From a local perspective the separation of Victoria from New South Wales was not nearly so important as the granting of local government to Sandridge in 1860. The leading citizens of Sandridge were very angry when municipal government was granted to various neighbouring districts but denied to them largely through the opposition of the City of Melbourne. Sandridge residents hoped their own council would give them roads, drainage and services as well as freedom from the overbearing Melbourne Corporation. There was keen competition for election to new the Borough Council.
Thomas Swallow, the co-founder of the Swallow and Ariell food manufacturing company, was one of those elected to the first Council and served as the second Chairman of the municipality in 1861-62 following fellow businessman, William Morley, Coal Merchant.
In this decade Sandridge streets began to take a shape that we can recognise today by such buildings as the Court House, Police Station and old Post Office.
Behind the Court House this photo shows a low bluestone building where the first municipal council met in 1860.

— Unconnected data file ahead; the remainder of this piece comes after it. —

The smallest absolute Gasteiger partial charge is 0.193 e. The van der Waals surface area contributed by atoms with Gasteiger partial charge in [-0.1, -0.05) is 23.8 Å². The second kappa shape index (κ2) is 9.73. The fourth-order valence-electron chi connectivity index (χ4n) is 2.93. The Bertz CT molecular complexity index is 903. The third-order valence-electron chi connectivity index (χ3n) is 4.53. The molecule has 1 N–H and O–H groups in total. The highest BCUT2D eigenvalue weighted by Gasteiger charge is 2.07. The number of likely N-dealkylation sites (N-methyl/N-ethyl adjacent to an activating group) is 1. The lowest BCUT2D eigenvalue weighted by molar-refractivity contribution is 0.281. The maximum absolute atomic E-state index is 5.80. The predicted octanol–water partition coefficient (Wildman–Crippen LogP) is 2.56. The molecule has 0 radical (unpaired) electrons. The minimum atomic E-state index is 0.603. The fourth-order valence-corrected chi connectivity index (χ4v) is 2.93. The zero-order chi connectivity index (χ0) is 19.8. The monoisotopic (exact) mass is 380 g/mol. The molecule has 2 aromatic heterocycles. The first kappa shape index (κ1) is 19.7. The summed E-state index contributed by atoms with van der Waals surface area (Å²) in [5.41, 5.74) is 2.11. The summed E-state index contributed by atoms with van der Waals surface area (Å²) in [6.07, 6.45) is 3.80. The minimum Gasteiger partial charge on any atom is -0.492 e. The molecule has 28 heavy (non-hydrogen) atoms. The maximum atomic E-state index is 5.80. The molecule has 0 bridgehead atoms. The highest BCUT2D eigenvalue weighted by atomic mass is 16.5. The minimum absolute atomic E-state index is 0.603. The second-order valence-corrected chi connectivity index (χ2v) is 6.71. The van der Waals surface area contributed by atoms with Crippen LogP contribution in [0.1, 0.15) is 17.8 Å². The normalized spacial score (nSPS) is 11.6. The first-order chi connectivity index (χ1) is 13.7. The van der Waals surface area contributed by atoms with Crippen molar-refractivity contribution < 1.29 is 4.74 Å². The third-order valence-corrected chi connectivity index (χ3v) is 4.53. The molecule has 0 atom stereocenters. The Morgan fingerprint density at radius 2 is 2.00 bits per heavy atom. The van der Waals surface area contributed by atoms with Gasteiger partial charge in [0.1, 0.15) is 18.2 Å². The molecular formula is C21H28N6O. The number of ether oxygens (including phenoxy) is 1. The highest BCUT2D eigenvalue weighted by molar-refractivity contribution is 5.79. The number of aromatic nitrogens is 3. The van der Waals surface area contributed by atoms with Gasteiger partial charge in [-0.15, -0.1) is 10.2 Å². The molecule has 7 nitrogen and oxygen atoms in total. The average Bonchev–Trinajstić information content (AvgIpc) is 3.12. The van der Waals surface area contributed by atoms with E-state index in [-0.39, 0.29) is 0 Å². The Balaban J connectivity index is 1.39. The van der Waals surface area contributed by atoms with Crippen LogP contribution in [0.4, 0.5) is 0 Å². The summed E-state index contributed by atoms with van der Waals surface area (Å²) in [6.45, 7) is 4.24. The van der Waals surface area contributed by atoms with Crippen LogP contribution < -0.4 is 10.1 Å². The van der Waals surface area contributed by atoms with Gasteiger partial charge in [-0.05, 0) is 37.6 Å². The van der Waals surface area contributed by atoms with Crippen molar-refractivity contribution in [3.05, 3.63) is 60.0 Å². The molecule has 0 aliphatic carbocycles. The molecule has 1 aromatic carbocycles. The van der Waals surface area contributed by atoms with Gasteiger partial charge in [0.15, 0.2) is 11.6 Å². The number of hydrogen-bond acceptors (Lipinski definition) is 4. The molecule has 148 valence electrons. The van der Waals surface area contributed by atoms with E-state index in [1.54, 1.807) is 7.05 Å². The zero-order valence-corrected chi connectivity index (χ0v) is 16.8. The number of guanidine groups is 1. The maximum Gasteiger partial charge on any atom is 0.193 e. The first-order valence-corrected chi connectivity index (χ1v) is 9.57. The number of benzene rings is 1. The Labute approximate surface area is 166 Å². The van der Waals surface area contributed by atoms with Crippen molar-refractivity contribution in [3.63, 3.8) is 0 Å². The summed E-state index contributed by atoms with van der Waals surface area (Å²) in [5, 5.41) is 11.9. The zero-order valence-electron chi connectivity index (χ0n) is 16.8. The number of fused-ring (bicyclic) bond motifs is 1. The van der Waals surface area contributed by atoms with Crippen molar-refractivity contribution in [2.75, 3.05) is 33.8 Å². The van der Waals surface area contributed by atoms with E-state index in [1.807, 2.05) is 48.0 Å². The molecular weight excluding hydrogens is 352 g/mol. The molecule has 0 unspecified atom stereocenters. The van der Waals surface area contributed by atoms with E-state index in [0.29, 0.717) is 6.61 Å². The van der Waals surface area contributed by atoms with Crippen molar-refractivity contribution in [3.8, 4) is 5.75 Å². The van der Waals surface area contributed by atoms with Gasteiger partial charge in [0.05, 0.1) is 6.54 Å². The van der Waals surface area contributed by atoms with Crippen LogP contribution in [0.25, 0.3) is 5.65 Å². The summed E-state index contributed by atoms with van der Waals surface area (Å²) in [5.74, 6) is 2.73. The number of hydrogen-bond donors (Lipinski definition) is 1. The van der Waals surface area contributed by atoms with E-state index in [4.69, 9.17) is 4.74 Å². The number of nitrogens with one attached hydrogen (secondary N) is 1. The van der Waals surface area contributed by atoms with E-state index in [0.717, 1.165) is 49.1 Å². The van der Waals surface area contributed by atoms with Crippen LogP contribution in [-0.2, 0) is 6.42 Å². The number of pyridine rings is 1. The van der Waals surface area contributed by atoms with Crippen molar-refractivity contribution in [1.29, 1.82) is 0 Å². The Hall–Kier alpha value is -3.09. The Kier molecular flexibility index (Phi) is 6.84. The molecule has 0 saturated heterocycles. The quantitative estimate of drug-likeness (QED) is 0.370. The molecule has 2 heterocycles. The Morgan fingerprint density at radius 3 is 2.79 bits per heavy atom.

On the corner of Bay and Beach Streets, William Morley built a bluestone warehouse for storing coal, a building still recognisable today although it has been converted into a gymnasium.
One of the most pressing issues for residents of Sandridge was the condition of the Lagoon. This once beautiful stretch of water had become little more than an open cess-pit dividing Emerald Hill from Sandridge. The two municipalities each blamed the other for its condition and neither was prepared to accept the responsibility for rectifying the problem.
The upper section from Bridge Street was quite shallow and plans were emerging to fill it. Some advocated that a channel from its western end could be dug to connect it to the Yarra near Princes Bridge where facilities for a city harbour could be built.
This image from 1863 shows both Town Pier and Railway Pier were in constant use for the landing of both cargo and passengers. There were still various buildings near the shore almost down to the high water mark.
After the Crimean War people in Sandridge had a great fear of Russian invasion. A considerable amount of energy and money went into building coastal defenses in both Williamstown and Sandridge. From the sugar works on the shore of the Lagoon to St Kilda a line of batteries were built to allow for guns to defend against attack from the sea.
This map in the State Library of Victoria shows the plan for these defences and incidentally gives a picture of other infrastructure along the Sandridge sea-front.